The characters in general were well done--except for Margo. Because Q is so level-headed and focused on his future, I found it very difficult to imagine he would go to the lengths he goes to in order to try to unravel the mystery of what has become of Margo. The two have so little interaction for a stretch of nine whole years that I really couldn't buy into his sudden overwhelming obsession with her. Yes, he has always nursed a crush on her, but it didn't seem all that powerful to me. After all, he still managed to do really well in school and maintain a good relationship with his friends. Had Margo not left Orlando, I could have bought him falling under her spell after spending some more time with him, but it seemed to me that someone who seems as put together as him would have enjoyed his wild night with her and regretted her loss, but who would have accepted her flitting out of his life in the end.
And in saying I thought the characters were strong, this doesn't mean that I always found all of them likeable, but for me that was part of the book's attraction. Q was really obnoxious for a good stretch, getting angry with his friends for not being as obsessed with Margo as he was, and holding grudges because they dared to have other things going on in their lives. Yet I could also understand what it's like to be in that tunnel vision sort of state, and it made his character feel authentic to me. I was especially happy when Radar called him on his behavior as that made it even more clear that Q had failed to spot his own hypocrisy up to that point.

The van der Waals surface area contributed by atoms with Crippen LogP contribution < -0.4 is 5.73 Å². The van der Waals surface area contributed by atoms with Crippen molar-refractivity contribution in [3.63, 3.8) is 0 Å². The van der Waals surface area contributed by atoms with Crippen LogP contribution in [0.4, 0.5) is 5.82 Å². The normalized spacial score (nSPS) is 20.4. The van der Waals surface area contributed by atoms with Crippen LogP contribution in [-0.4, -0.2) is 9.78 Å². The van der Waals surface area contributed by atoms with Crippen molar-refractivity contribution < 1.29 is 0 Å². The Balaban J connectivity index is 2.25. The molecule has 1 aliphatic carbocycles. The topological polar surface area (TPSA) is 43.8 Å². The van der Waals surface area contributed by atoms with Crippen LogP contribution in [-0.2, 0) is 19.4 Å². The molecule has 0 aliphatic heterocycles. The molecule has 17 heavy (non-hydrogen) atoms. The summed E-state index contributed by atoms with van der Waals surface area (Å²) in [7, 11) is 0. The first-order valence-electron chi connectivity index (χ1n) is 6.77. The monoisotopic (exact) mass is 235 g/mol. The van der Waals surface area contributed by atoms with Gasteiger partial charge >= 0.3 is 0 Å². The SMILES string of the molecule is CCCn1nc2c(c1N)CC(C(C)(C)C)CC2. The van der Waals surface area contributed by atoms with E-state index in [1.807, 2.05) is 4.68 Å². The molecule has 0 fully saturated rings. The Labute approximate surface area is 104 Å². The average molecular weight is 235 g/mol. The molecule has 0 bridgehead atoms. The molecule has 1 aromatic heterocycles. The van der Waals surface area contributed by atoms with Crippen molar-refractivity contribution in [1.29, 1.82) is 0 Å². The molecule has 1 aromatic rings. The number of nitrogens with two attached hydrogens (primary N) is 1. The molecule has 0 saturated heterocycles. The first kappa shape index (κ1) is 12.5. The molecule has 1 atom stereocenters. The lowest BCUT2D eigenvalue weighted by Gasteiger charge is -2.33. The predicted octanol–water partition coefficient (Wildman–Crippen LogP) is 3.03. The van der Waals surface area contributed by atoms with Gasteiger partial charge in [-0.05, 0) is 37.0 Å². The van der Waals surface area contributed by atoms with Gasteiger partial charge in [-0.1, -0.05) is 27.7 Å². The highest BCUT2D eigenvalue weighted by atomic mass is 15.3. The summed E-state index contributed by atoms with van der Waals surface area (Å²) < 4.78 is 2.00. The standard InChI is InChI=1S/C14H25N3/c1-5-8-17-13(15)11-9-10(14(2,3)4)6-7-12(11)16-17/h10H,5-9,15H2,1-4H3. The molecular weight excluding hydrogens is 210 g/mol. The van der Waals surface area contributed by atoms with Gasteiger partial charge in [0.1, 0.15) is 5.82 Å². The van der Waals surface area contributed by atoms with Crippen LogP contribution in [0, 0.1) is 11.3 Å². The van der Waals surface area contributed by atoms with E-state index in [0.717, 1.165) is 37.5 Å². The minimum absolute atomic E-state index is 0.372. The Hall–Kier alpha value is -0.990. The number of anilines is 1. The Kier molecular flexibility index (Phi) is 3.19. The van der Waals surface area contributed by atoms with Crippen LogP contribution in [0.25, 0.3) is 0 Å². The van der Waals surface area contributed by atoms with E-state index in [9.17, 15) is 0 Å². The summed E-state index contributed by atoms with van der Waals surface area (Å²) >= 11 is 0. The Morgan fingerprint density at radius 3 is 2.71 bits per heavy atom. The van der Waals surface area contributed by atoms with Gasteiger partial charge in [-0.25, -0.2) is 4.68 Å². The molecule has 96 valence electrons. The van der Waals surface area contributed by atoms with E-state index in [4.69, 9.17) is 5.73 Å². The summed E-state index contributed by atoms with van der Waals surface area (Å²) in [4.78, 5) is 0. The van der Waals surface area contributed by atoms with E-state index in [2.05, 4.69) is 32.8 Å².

However, Margo was the exception to this rule for me. I found her entirely stock. There was nothing about her that made her all that interesting to me. I thought maybe she was experiencing some growth, as her behavior on prank night makes it seem like she's gaining some insight, but it didn't turn out that way in the end. She struck me as highly selfish, dramatic, and thoughtless. It's hard for me to imagine why anyone might find a person like this appealing, let alone why Q does. Many of Margo's problems seemed to me to be of her own making, that if she'd decided to eschew her phoniness she could have found more fulfillment. Instead, she effectively quits her problems by disappearing. It seems like the book tries to justify her disappearance by making her parents jerks, but that felt off to me. And were they really jerks? I would have liked the dynamic between Margo and her parents to have been more than one dimensional.
Plot-wise, I really enjoyed the psychological mystery feel to this book. I like books like this, where characters try to unravel the mysterious inner workings of the minds of other characters. It's the sort of thing that appeals to me, trying to imagine what spurs someone to behave the way they do. Though I did enjoy the road trip, my ardor for the book cooled a bit by that point, as the mystery of Margo's disappearance was inherently more interesting to me. To be honest, I think I'd have preferred the book to take a darker turn, as it seemed to be heading in that direction. I found the resolution kind of a letdown.
Ultimately, I feel ambivalent about this book. I enjoyed a lot of it while reading it, but in the end it didn't feel like a really good book to me. I think this may be because the events in this book didn't feel organic, and once I feel like things are happening in a book because the plot demands it, that book automatically loses something fundamental.
Most recent customer reviews